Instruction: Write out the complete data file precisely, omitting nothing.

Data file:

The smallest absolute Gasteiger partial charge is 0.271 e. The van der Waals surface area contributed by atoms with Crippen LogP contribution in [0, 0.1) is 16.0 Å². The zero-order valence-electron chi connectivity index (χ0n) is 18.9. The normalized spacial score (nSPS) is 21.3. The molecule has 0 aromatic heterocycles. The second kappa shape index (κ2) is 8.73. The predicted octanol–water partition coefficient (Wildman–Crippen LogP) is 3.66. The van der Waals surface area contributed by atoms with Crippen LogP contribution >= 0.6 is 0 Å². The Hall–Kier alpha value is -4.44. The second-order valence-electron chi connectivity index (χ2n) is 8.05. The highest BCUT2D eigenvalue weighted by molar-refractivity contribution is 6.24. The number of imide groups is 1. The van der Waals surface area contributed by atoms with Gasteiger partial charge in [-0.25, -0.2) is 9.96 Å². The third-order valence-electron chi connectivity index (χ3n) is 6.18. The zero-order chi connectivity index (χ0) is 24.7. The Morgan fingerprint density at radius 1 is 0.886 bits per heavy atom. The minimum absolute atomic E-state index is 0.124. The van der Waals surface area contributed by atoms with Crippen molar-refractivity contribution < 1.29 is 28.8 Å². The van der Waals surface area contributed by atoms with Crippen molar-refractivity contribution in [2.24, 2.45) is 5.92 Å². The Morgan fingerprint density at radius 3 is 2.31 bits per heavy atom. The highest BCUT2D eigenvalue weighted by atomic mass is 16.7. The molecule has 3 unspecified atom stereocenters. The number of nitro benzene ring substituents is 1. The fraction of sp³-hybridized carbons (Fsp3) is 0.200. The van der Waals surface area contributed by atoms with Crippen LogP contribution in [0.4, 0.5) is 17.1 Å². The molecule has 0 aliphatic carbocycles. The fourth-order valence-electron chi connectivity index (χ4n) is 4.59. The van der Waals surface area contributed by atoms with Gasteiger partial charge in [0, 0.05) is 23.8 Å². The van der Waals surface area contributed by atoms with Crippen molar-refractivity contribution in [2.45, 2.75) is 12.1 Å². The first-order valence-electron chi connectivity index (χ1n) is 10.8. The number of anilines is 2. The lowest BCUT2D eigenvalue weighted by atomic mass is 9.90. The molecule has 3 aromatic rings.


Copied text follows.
The smallest absolute Gasteiger partial charge is 0.271 e. The van der Waals surface area contributed by atoms with Crippen LogP contribution in [0, 0.1) is 16.0 Å². The zero-order valence-electron chi connectivity index (χ0n) is 18.9. The normalized spacial score (nSPS) is 21.3. The molecule has 0 aromatic heterocycles. The second kappa shape index (κ2) is 8.73. The predicted octanol–water partition coefficient (Wildman–Crippen LogP) is 3.66. The van der Waals surface area contributed by atoms with Crippen LogP contribution >= 0.6 is 0 Å². The Hall–Kier alpha value is -4.44. The second-order valence-electron chi connectivity index (χ2n) is 8.05. The highest BCUT2D eigenvalue weighted by molar-refractivity contribution is 6.24. The number of imide groups is 1. The van der Waals surface area contributed by atoms with Gasteiger partial charge in [-0.25, -0.2) is 9.96 Å². The third-order valence-electron chi connectivity index (χ3n) is 6.18. The zero-order chi connectivity index (χ0) is 24.7. The Morgan fingerprint density at radius 1 is 0.886 bits per heavy atom. The minimum absolute atomic E-state index is 0.124. The van der Waals surface area contributed by atoms with Crippen molar-refractivity contribution < 1.29 is 28.8 Å². The van der Waals surface area contributed by atoms with Crippen molar-refractivity contribution in [2.24, 2.45) is 5.92 Å². The Morgan fingerprint density at radius 3 is 2.31 bits per heavy atom. The highest BCUT2D eigenvalue weighted by atomic mass is 16.7. The molecule has 3 unspecified atom stereocenters. The number of nitro benzene ring substituents is 1. The fraction of sp³-hybridized carbons (Fsp3) is 0.200. The van der Waals surface area contributed by atoms with Crippen LogP contribution in [0.4, 0.5) is 17.1 Å². The molecule has 0 aliphatic carbocycles. The fourth-order valence-electron chi connectivity index (χ4n) is 4.59. The van der Waals surface area contributed by atoms with Gasteiger partial charge in [0, 0.05) is 23.8 Å². The van der Waals surface area contributed by atoms with Crippen molar-refractivity contribution in [2.45, 2.75) is 12.1 Å². The first-order valence-electron chi connectivity index (χ1n) is 10.8. The number of anilines is 2. The lowest BCUT2D eigenvalue weighted by atomic mass is 9.90. The molecule has 3 aromatic rings.